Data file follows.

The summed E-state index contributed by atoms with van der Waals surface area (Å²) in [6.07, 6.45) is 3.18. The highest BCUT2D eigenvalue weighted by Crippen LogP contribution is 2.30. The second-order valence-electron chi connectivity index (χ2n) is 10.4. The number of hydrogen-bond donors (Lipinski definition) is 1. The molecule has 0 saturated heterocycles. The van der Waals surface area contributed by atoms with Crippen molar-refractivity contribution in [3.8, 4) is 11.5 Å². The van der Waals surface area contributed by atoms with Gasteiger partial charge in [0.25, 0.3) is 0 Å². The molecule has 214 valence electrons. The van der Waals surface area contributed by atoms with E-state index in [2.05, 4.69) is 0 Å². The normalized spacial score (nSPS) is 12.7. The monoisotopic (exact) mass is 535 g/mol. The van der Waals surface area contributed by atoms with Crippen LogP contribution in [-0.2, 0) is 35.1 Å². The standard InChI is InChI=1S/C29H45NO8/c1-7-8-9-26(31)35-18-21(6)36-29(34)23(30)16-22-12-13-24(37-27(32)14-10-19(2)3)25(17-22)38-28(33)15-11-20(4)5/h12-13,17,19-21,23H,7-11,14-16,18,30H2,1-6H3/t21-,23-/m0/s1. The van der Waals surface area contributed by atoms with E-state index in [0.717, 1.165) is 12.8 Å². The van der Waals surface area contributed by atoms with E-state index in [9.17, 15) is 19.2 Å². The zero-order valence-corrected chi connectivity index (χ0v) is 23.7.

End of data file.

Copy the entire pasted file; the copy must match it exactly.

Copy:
The summed E-state index contributed by atoms with van der Waals surface area (Å²) in [6.07, 6.45) is 3.18. The highest BCUT2D eigenvalue weighted by Crippen LogP contribution is 2.30. The second-order valence-electron chi connectivity index (χ2n) is 10.4. The number of hydrogen-bond donors (Lipinski definition) is 1. The molecule has 0 saturated heterocycles. The van der Waals surface area contributed by atoms with Crippen molar-refractivity contribution in [3.8, 4) is 11.5 Å². The van der Waals surface area contributed by atoms with Gasteiger partial charge in [0.25, 0.3) is 0 Å². The molecule has 214 valence electrons. The van der Waals surface area contributed by atoms with E-state index in [2.05, 4.69) is 0 Å². The normalized spacial score (nSPS) is 12.7. The monoisotopic (exact) mass is 535 g/mol. The van der Waals surface area contributed by atoms with Crippen LogP contribution in [-0.2, 0) is 35.1 Å². The standard InChI is InChI=1S/C29H45NO8/c1-7-8-9-26(31)35-18-21(6)36-29(34)23(30)16-22-12-13-24(37-27(32)14-10-19(2)3)25(17-22)38-28(33)15-11-20(4)5/h12-13,17,19-21,23H,7-11,14-16,18,30H2,1-6H3/t21-,23-/m0/s1. The van der Waals surface area contributed by atoms with E-state index in [0.717, 1.165) is 12.8 Å². The van der Waals surface area contributed by atoms with E-state index in [9.17, 15) is 19.2 Å². The zero-order valence-corrected chi connectivity index (χ0v) is 23.7.